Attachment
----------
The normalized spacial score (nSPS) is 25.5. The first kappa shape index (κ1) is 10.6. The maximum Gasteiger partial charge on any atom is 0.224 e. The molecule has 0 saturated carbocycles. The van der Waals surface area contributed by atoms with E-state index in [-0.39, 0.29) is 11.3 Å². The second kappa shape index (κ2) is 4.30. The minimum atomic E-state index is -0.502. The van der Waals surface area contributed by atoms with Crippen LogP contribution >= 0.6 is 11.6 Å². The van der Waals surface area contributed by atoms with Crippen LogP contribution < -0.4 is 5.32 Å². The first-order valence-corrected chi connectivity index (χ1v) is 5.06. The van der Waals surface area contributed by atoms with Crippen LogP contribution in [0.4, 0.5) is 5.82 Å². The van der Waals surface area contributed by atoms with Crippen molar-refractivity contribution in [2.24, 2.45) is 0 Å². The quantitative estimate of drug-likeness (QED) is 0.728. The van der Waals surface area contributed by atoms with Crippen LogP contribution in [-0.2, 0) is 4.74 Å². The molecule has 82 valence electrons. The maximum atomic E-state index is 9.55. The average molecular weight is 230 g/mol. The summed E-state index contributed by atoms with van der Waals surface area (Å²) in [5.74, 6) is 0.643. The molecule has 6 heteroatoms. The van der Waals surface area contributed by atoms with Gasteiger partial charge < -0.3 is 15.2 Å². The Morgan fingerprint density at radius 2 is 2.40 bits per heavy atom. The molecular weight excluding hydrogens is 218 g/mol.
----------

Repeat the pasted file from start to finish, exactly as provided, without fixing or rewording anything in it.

The normalized spacial score (nSPS) is 25.5. The first kappa shape index (κ1) is 10.6. The maximum Gasteiger partial charge on any atom is 0.224 e. The molecule has 0 saturated carbocycles. The van der Waals surface area contributed by atoms with E-state index in [-0.39, 0.29) is 11.3 Å². The second kappa shape index (κ2) is 4.30. The minimum atomic E-state index is -0.502. The van der Waals surface area contributed by atoms with Crippen LogP contribution >= 0.6 is 11.6 Å². The van der Waals surface area contributed by atoms with Crippen LogP contribution < -0.4 is 5.32 Å². The first-order valence-corrected chi connectivity index (χ1v) is 5.06. The van der Waals surface area contributed by atoms with Crippen LogP contribution in [0.4, 0.5) is 5.82 Å². The van der Waals surface area contributed by atoms with Crippen molar-refractivity contribution in [2.24, 2.45) is 0 Å². The quantitative estimate of drug-likeness (QED) is 0.728. The van der Waals surface area contributed by atoms with Crippen LogP contribution in [-0.2, 0) is 4.74 Å². The molecule has 82 valence electrons. The maximum atomic E-state index is 9.55. The average molecular weight is 230 g/mol. The summed E-state index contributed by atoms with van der Waals surface area (Å²) in [5.74, 6) is 0.643. The molecule has 6 heteroatoms. The van der Waals surface area contributed by atoms with Gasteiger partial charge < -0.3 is 15.2 Å². The Morgan fingerprint density at radius 2 is 2.40 bits per heavy atom. The molecular weight excluding hydrogens is 218 g/mol.